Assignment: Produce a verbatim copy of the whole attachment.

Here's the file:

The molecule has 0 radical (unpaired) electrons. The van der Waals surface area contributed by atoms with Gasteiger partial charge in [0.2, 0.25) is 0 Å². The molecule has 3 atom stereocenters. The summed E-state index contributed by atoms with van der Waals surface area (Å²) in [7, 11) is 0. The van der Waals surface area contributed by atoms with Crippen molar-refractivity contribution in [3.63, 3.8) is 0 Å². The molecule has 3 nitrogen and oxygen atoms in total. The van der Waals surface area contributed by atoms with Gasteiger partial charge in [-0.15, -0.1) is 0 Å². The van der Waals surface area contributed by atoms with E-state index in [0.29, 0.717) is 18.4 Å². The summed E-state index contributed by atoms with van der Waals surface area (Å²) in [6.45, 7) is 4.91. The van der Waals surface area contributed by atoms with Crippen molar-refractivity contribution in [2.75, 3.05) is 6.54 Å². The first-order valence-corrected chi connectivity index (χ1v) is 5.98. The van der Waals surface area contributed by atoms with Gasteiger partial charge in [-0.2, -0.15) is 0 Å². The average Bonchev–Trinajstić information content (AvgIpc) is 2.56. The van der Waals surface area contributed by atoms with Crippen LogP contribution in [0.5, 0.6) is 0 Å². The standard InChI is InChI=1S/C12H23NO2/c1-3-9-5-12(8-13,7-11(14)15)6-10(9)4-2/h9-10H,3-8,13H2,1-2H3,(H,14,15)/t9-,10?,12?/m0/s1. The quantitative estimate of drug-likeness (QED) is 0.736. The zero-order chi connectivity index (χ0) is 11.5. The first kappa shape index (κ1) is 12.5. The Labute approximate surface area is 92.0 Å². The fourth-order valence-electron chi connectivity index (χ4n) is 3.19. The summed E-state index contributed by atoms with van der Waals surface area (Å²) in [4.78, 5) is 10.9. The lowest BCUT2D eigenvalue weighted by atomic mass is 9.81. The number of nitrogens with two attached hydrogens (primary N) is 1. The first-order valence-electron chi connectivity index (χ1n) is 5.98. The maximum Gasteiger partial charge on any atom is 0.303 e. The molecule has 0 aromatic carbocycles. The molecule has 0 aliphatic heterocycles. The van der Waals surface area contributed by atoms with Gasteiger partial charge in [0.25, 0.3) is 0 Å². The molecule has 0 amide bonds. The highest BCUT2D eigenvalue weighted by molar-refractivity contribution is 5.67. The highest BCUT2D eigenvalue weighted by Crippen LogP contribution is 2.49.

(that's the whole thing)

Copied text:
The molecule has 0 radical (unpaired) electrons. The van der Waals surface area contributed by atoms with Gasteiger partial charge in [0.2, 0.25) is 0 Å². The molecule has 3 atom stereocenters. The summed E-state index contributed by atoms with van der Waals surface area (Å²) in [7, 11) is 0. The van der Waals surface area contributed by atoms with Crippen molar-refractivity contribution in [3.63, 3.8) is 0 Å². The molecule has 3 nitrogen and oxygen atoms in total. The van der Waals surface area contributed by atoms with Gasteiger partial charge in [-0.15, -0.1) is 0 Å². The van der Waals surface area contributed by atoms with E-state index in [0.29, 0.717) is 18.4 Å². The summed E-state index contributed by atoms with van der Waals surface area (Å²) in [6.45, 7) is 4.91. The van der Waals surface area contributed by atoms with Crippen molar-refractivity contribution in [2.75, 3.05) is 6.54 Å². The first-order valence-corrected chi connectivity index (χ1v) is 5.98. The van der Waals surface area contributed by atoms with Gasteiger partial charge in [-0.2, -0.15) is 0 Å². The average Bonchev–Trinajstić information content (AvgIpc) is 2.56. The van der Waals surface area contributed by atoms with Crippen LogP contribution in [0.5, 0.6) is 0 Å². The standard InChI is InChI=1S/C12H23NO2/c1-3-9-5-12(8-13,7-11(14)15)6-10(9)4-2/h9-10H,3-8,13H2,1-2H3,(H,14,15)/t9-,10?,12?/m0/s1. The quantitative estimate of drug-likeness (QED) is 0.736. The zero-order chi connectivity index (χ0) is 11.5. The first kappa shape index (κ1) is 12.5. The Labute approximate surface area is 92.0 Å². The fourth-order valence-electron chi connectivity index (χ4n) is 3.19. The summed E-state index contributed by atoms with van der Waals surface area (Å²) in [4.78, 5) is 10.9. The lowest BCUT2D eigenvalue weighted by atomic mass is 9.81. The number of nitrogens with two attached hydrogens (primary N) is 1. The first-order valence-electron chi connectivity index (χ1n) is 5.98. The maximum Gasteiger partial charge on any atom is 0.303 e. The molecule has 0 aromatic carbocycles. The molecule has 0 aliphatic heterocycles. The van der Waals surface area contributed by atoms with Gasteiger partial charge in [0.25, 0.3) is 0 Å². The molecule has 0 amide bonds. The highest BCUT2D eigenvalue weighted by molar-refractivity contribution is 5.67. The highest BCUT2D eigenvalue weighted by Crippen LogP contribution is 2.49.